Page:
In the United States it is now common practice to receive the TDAP vaccine in one’s early preteens. This vaccine prevents against tetanus (lockjaw), diphtheria, and whooping cough, three often deadly diseases. In our catchment area, we have successfully eradicated infant tetanus by vaccinating pregnant women, lowering our maternal and infant mortality rate, but diphtheria continues to be a low-level but significant medical concern for our treatment teams.
Diphtheria symptoms are similar to those of the common cold, but, left untreated, can cause heart failure, paralysis, and death. It is also dangerously contagious, leaving all who come in contact with a symptomatic patient at a high risk of contracting the disease.
The most common immunization given for diphtheria in Haiti is the DAT vaccine, given first to newborns and then requiring three booster vaccines over the course of the first few years of life. In Haiti as of 2011, 88% of newborns received the first vaccine, but only 63% received the first booster and rates declined for the last two boosters accordingly.
Access to sustained primary care is a major barrier to the immunization of today’s Haitian children. Our SCI team works hard to provide this life saving healthcare to our community but too many adults have never been immunized and the elderly are at increased risk of complications as a result of contracting diphtheria. As an added complication, production of the DAT vaccine is not enough to keep up with the current need in countries across the global south.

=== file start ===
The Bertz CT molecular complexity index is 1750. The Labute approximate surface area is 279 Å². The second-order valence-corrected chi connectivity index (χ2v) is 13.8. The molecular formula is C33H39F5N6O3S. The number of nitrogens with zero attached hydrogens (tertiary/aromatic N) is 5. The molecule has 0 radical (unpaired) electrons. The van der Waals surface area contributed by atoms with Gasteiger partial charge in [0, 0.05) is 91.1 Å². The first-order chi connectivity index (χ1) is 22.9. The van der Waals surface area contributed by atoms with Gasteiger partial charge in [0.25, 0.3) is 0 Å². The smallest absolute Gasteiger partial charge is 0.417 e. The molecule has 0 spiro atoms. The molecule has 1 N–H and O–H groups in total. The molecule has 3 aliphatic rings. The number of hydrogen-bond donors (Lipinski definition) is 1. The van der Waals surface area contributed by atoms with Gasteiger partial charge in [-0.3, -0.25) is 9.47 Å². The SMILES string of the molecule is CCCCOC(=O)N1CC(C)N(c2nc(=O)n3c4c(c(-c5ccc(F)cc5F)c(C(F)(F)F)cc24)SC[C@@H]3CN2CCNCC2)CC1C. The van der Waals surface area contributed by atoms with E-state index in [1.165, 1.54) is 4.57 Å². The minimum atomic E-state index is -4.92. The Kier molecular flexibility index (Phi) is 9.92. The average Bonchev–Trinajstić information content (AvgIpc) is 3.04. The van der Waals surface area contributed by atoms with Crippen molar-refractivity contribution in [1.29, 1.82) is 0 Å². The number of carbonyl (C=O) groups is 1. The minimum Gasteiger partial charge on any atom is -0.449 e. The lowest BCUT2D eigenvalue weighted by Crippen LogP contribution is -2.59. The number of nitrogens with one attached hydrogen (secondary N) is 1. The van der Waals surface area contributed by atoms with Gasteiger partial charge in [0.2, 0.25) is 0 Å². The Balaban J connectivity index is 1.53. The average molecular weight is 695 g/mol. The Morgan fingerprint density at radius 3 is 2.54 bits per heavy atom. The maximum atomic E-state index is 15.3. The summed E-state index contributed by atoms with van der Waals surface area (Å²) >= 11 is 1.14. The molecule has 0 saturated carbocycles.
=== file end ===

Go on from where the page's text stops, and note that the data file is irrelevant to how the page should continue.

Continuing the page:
How HAS Prevents the Spread of Diphtheria
The hospital has always received a few cases of diphtheria a year, but recently we have received more than usual – not enough to believe there is an outbreak – but enough to have us implementing our public health measures.
When a patient comes into the hospital and is diagnosed with diphtheria, they are immediately placed in isolation so as not to endanger more people. Then, the hospital staff makes sure that they did not come in close contact with other patients waiting for care. Our SCI team follows up with the family members of the patients and then establish a “chain of contact”, retracing the patients’ steps to identify any others who may be at risk of contracting diphtheria.
This places a great financial burden on the hospital. We take these public health measures to save lives, since Haiti’s Ministry of Public Health has limited resources to monitor for possible diphtheria outbreaks. If we neglect these public health interventions, we could be flooded by patients who need a higher level of care than we can provide to all of them – there is only so much isolation room.
Alumni and friends of the hospital can be most helpful in these efforts by making an unrestricted donation online today. Unrestricted monies give our medical team the flexibility to act quickly in the face of various public health concerns to make sure we are well equipped to save lives.